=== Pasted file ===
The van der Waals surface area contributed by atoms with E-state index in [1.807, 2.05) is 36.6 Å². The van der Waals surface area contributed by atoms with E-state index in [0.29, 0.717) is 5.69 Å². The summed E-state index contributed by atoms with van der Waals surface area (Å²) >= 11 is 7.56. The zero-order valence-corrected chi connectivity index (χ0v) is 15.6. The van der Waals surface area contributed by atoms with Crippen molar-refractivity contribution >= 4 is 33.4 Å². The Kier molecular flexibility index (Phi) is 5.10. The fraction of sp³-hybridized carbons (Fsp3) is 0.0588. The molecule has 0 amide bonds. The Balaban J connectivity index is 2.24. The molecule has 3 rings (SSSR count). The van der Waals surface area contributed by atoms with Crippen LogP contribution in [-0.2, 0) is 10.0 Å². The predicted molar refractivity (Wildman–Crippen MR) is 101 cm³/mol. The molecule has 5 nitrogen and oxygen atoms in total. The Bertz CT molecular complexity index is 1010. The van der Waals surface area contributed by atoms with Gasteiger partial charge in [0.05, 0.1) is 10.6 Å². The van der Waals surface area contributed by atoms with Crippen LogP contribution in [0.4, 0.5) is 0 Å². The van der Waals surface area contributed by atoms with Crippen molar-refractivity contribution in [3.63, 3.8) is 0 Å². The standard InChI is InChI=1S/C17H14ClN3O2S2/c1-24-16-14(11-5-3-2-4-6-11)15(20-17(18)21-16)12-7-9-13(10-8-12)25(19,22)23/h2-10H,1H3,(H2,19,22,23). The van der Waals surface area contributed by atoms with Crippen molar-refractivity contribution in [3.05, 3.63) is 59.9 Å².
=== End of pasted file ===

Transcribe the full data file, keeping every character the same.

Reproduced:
The van der Waals surface area contributed by atoms with E-state index in [1.807, 2.05) is 36.6 Å². The van der Waals surface area contributed by atoms with E-state index in [0.29, 0.717) is 5.69 Å². The summed E-state index contributed by atoms with van der Waals surface area (Å²) >= 11 is 7.56. The zero-order valence-corrected chi connectivity index (χ0v) is 15.6. The van der Waals surface area contributed by atoms with Crippen molar-refractivity contribution >= 4 is 33.4 Å². The Kier molecular flexibility index (Phi) is 5.10. The fraction of sp³-hybridized carbons (Fsp3) is 0.0588. The molecule has 0 amide bonds. The Balaban J connectivity index is 2.24. The molecule has 3 rings (SSSR count). The van der Waals surface area contributed by atoms with Crippen LogP contribution in [-0.2, 0) is 10.0 Å². The predicted molar refractivity (Wildman–Crippen MR) is 101 cm³/mol. The molecule has 5 nitrogen and oxygen atoms in total. The Bertz CT molecular complexity index is 1010. The van der Waals surface area contributed by atoms with Gasteiger partial charge in [0.05, 0.1) is 10.6 Å². The van der Waals surface area contributed by atoms with Crippen LogP contribution in [0.4, 0.5) is 0 Å². The van der Waals surface area contributed by atoms with Crippen molar-refractivity contribution in [3.63, 3.8) is 0 Å². The standard InChI is InChI=1S/C17H14ClN3O2S2/c1-24-16-14(11-5-3-2-4-6-11)15(20-17(18)21-16)12-7-9-13(10-8-12)25(19,22)23/h2-10H,1H3,(H2,19,22,23). The van der Waals surface area contributed by atoms with Crippen molar-refractivity contribution in [3.05, 3.63) is 59.9 Å².